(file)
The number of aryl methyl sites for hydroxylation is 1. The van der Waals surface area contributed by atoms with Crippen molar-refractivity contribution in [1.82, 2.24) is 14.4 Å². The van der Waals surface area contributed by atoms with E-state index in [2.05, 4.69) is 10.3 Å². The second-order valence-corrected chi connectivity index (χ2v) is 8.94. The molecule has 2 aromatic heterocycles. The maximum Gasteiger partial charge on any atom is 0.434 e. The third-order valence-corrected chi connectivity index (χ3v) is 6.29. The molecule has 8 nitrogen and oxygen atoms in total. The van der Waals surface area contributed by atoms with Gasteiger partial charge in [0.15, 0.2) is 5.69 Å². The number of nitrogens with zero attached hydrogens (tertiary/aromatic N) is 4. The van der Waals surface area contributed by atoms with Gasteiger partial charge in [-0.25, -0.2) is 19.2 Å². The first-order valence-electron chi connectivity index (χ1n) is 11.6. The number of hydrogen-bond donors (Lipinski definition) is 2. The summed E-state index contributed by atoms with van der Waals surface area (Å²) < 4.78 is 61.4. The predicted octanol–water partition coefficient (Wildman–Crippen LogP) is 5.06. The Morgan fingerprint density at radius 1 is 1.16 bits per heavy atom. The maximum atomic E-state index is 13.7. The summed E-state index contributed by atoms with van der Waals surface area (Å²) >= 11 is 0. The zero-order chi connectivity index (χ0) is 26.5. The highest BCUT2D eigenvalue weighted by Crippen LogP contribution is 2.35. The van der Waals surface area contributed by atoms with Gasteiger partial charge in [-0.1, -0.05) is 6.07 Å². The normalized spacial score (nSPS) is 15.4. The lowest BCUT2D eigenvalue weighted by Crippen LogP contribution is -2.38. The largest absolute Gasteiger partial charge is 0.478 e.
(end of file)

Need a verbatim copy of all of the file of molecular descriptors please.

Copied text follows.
The number of aryl methyl sites for hydroxylation is 1. The van der Waals surface area contributed by atoms with Crippen molar-refractivity contribution in [1.82, 2.24) is 14.4 Å². The van der Waals surface area contributed by atoms with E-state index in [2.05, 4.69) is 10.3 Å². The second-order valence-corrected chi connectivity index (χ2v) is 8.94. The molecule has 2 aromatic heterocycles. The maximum Gasteiger partial charge on any atom is 0.434 e. The third-order valence-corrected chi connectivity index (χ3v) is 6.29. The molecule has 8 nitrogen and oxygen atoms in total. The van der Waals surface area contributed by atoms with Gasteiger partial charge in [0.15, 0.2) is 5.69 Å². The number of nitrogens with zero attached hydrogens (tertiary/aromatic N) is 4. The van der Waals surface area contributed by atoms with Gasteiger partial charge in [-0.25, -0.2) is 19.2 Å². The first-order valence-electron chi connectivity index (χ1n) is 11.6. The number of hydrogen-bond donors (Lipinski definition) is 2. The summed E-state index contributed by atoms with van der Waals surface area (Å²) < 4.78 is 61.4. The predicted octanol–water partition coefficient (Wildman–Crippen LogP) is 5.06. The Morgan fingerprint density at radius 1 is 1.16 bits per heavy atom. The maximum atomic E-state index is 13.7. The summed E-state index contributed by atoms with van der Waals surface area (Å²) >= 11 is 0. The zero-order chi connectivity index (χ0) is 26.5. The highest BCUT2D eigenvalue weighted by Crippen LogP contribution is 2.35. The van der Waals surface area contributed by atoms with Gasteiger partial charge in [-0.1, -0.05) is 6.07 Å². The normalized spacial score (nSPS) is 15.4. The lowest BCUT2D eigenvalue weighted by Crippen LogP contribution is -2.38. The largest absolute Gasteiger partial charge is 0.478 e.